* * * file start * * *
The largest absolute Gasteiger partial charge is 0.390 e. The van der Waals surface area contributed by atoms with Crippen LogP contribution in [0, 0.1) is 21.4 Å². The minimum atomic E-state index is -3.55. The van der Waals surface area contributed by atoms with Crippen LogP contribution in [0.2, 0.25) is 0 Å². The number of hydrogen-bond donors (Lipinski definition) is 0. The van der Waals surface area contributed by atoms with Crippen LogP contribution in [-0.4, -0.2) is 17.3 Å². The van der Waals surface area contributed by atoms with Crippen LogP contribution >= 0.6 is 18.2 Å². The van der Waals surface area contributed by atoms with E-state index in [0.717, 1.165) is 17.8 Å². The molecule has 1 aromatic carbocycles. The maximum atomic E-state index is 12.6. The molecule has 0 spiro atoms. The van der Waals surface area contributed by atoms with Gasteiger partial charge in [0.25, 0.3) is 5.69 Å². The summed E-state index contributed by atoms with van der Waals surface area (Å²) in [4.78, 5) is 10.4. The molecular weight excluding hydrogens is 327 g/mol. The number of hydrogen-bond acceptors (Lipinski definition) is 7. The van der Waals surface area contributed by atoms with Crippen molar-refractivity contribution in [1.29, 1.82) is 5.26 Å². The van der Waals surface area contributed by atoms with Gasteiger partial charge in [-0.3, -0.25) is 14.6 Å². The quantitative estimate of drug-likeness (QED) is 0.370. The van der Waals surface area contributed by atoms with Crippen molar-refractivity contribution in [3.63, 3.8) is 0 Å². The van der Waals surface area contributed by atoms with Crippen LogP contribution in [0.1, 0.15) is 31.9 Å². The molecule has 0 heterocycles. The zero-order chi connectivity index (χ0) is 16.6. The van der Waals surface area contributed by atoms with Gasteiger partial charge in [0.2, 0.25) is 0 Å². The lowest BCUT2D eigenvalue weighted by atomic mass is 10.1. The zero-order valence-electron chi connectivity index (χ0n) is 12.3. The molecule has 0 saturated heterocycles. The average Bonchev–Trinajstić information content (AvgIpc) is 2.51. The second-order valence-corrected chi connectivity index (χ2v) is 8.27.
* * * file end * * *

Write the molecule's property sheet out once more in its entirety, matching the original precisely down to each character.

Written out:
The largest absolute Gasteiger partial charge is 0.390 e. The van der Waals surface area contributed by atoms with Crippen LogP contribution in [0, 0.1) is 21.4 Å². The minimum atomic E-state index is -3.55. The van der Waals surface area contributed by atoms with Crippen LogP contribution in [0.2, 0.25) is 0 Å². The number of hydrogen-bond donors (Lipinski definition) is 0. The van der Waals surface area contributed by atoms with Crippen LogP contribution in [-0.4, -0.2) is 17.3 Å². The van der Waals surface area contributed by atoms with Crippen LogP contribution >= 0.6 is 18.2 Å². The van der Waals surface area contributed by atoms with E-state index in [0.717, 1.165) is 17.8 Å². The molecule has 1 aromatic carbocycles. The maximum atomic E-state index is 12.6. The molecule has 0 spiro atoms. The van der Waals surface area contributed by atoms with Gasteiger partial charge in [0.25, 0.3) is 5.69 Å². The summed E-state index contributed by atoms with van der Waals surface area (Å²) in [4.78, 5) is 10.4. The molecular weight excluding hydrogens is 327 g/mol. The number of hydrogen-bond acceptors (Lipinski definition) is 7. The van der Waals surface area contributed by atoms with Crippen molar-refractivity contribution in [1.29, 1.82) is 5.26 Å². The van der Waals surface area contributed by atoms with Gasteiger partial charge in [-0.3, -0.25) is 14.6 Å². The quantitative estimate of drug-likeness (QED) is 0.370. The van der Waals surface area contributed by atoms with Crippen molar-refractivity contribution in [3.63, 3.8) is 0 Å². The van der Waals surface area contributed by atoms with Crippen LogP contribution in [0.1, 0.15) is 31.9 Å². The molecule has 0 heterocycles. The zero-order chi connectivity index (χ0) is 16.6. The van der Waals surface area contributed by atoms with Gasteiger partial charge in [0.2, 0.25) is 0 Å². The lowest BCUT2D eigenvalue weighted by atomic mass is 10.1. The zero-order valence-electron chi connectivity index (χ0n) is 12.3. The molecule has 0 saturated heterocycles. The average Bonchev–Trinajstić information content (AvgIpc) is 2.51. The second-order valence-corrected chi connectivity index (χ2v) is 8.27.